Patty, with Chatty Cathy and the Evergleam aluminum Christmas tree, 1960.
To be honest, I never thought I would wax nostalgic about a four foot aluminum Christmas tree, something my ten-year-old purist self thought of as an abomination. I loved real trees, tall ones that grazed the ceiling, smelled all piney and cold, and eventually got all prickly and brown and dropped all their needles into the carpet. I loved it when my parents added bubble lights, and we got to toss on silver icicles, when I gather were made from lead.
I took this photo in 1960, the year I turned ten. Even then I was pestering people to pose for pictures I took with by Brownie camera, and my younger sister Patty stood with her new Chatty Cathy doll. The snapshot was originally in color, but it faded so badly that I scanned it, converted it to black and white, and bumped up the saturation on my photo editing program. Suddenly I could really see the card table with the Christmas tablecloth on it, the thin curtains in our living room, the matching flannel pjs my sister and I had, the ornaments on the tree. It's funny to me that right now, as I type, I have a four foot artificial tree on a little round table, and some of the same ornaments are hanging on it. Yup, the very same ones. I had that little glass lamp chimney for a long time too - Mom made it by gluing on red, white, and black felt, to make it look like Santa. Sort of. Eventually it broke - maybe accidentally - or maybe not.
Anyway, Mom wanted an artificial tree, so she drove in to Elkhorn, went to Gambles and brought home the box. I suppose having a ready tree, one that only cost $10 and could be used year ofter year sounded like a wise use of scarce cash and time. Dad didn't love going out after milking a barn full of cows to lug home a pine tree and then mess around with erecting it inside. I also imagine that Mom just didn't have the energy to deal with an infant, a toddler, a seven and a ten-year-old, and also decorate a drafty and small farm house. The first year the Evergleam went up she placed it in my little brother and sister's playpen, to keep it safe from their curious fingers. I hated the silver tree, but she put it up for several years before the shiny "needles" got looking dusty and some of the branches that fit into holes drilled in the truck were damaged or lost. We had a few live trees up through the time I was in college, but once she and Dad moved into the ranch house at the end of the driveway up near the road, after Grandpa moved to the county home, and finally died, they went to green artificial trees for good.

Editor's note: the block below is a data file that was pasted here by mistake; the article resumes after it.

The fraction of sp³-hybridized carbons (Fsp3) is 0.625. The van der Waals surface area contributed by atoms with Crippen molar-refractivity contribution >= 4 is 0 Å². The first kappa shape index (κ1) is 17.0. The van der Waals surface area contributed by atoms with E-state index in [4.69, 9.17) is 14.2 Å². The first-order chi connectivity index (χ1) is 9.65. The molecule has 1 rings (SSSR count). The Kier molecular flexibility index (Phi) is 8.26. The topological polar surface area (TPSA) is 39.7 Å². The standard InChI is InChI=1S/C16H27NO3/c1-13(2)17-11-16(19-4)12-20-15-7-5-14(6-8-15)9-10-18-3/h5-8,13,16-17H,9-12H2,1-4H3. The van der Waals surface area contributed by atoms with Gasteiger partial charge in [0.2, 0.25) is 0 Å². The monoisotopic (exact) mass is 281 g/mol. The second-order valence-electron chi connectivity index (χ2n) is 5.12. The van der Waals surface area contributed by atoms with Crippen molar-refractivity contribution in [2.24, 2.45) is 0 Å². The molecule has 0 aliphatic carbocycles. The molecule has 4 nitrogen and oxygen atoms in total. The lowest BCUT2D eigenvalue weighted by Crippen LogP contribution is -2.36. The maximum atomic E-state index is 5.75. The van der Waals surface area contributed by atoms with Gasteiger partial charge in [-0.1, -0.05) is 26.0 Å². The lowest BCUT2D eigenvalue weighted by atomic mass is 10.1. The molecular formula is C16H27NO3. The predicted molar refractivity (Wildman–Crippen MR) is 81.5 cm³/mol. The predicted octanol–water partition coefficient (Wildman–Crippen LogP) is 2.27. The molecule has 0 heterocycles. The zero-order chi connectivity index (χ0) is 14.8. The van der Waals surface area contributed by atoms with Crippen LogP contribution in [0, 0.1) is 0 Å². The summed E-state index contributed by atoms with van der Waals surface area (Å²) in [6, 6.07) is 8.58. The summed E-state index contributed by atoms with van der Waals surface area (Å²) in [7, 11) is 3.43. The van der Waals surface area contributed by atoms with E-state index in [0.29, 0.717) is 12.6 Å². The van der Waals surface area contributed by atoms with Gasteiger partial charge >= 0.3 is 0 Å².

These old aluminum trees have had something of a revival lately, and the Wisconsin Historical Society in Madison has a big show of the trees. The Evergleam trees were made in Manitowoc, Wisconsin, so they have a local connection. Plus the 1950s and 1960s have receded far enough into the faltering memories of the Baby Boomers and their surviving parents, and are just history to everyone else, so that the decades have acquired something of a Mad Men cachet. Sort of like looking at those eyars through a rotating color wheel, or 3-D glasses. I almost wish I had one to put up today, but they've gotten too darned expensive.